Mindfulness is choosing to exist differently. It means you are very intentional about experiencing the present moment. You also have to experience it without self-judgement. It often looks like savoring your present moment and finding things to be grateful for. When you do these things, anxiety becomes secondary.
If I am being mindful right now, I will notice things around me that I was not thinking about even 30 seconds ago. I notice the air is a very comfortable temperature. I notice the leaves on the tree outside are gently shimmering in a slight breeze. I realize I feel comfortable sitting on this couch. I see the reflection of the window behind me on the computer screen. I accept that the reflection on the screen is an annoyance to me, but I am not upset with myself for feeling annoyed (experiencing without self-judgement). In this moment I am fully immersed in my surroundings and in writing this blog-post; I am being mindful.
Let me show you the difference in how this goes for me when I’m not choosing to be mindful. I am sitting at the computer annoyed that I am writing a blog-post on such a beautiful day. I just heard my phone alert me that I received a text message and now I am wrestling with the urge to go check the message. However, I want to hurry up and finish writing this before my daughter wakes up from her nap, so I don’t think I should get up and check the text-message. I feel my anxiety building up. I feel my stomach knotting slightly, and I just realized I’ve forgotten to breathe for the last few seconds because of the anxiety. I am simultaneously wondering what I should make for dinner and what time everyone will be hungry. My to-do list is running through my mind. Ultimately, I am not enjoying my moment.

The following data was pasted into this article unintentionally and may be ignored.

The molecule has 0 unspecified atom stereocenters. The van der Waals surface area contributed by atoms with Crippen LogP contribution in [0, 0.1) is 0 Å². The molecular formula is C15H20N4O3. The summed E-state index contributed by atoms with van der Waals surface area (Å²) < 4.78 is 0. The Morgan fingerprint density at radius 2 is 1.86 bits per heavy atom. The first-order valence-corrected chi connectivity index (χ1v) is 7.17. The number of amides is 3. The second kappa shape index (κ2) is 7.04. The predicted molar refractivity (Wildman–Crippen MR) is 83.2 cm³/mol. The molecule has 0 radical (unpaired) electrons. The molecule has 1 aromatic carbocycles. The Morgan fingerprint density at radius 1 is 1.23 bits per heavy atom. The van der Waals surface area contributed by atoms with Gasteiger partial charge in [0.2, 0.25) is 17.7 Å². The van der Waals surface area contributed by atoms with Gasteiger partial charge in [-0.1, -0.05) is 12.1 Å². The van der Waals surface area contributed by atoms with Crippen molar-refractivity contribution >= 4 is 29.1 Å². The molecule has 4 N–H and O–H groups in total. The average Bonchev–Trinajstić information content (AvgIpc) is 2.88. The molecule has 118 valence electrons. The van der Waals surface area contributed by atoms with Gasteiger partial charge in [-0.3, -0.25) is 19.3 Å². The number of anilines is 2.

What’s so sad about this is that I only get to live through this moment once in my entire life. I spend many moments full of anxiety because I am just not present, and I am moving too fast. Over time though, I’ve been working hard at being mindful and I have noticed my overall anxiety level diminishing. I am intentional about finding something to be grateful for, and something beautiful in every situation. It really works to reduce anxiety.
Don’t get me wrong, there are still days where anxious thoughts run amok and are extremely difficult to control. The wonderful thing about mindfulness though is that when that happens, mindfulness teaches us not to judge it. So I’m anxious, so what? I just sit in it and try not to worry about the fact that I’m worrying. You know we’ve all done that before! We admonish ourselves for worrying about something that is out of our control. We try desperately to talk ourselves out of how we feel, and then we end up more frustrated, and still full of anxiety. I’ve pretty much given up on this tactic and prefer to mindfully acknowledge that I’m anxious, and just let myself feel it.
I hope this helps you and/or your teenager next time anxiety overwhelms you.
Helping teens grow and families improve connection,
Lauren Goodman, MS, MFT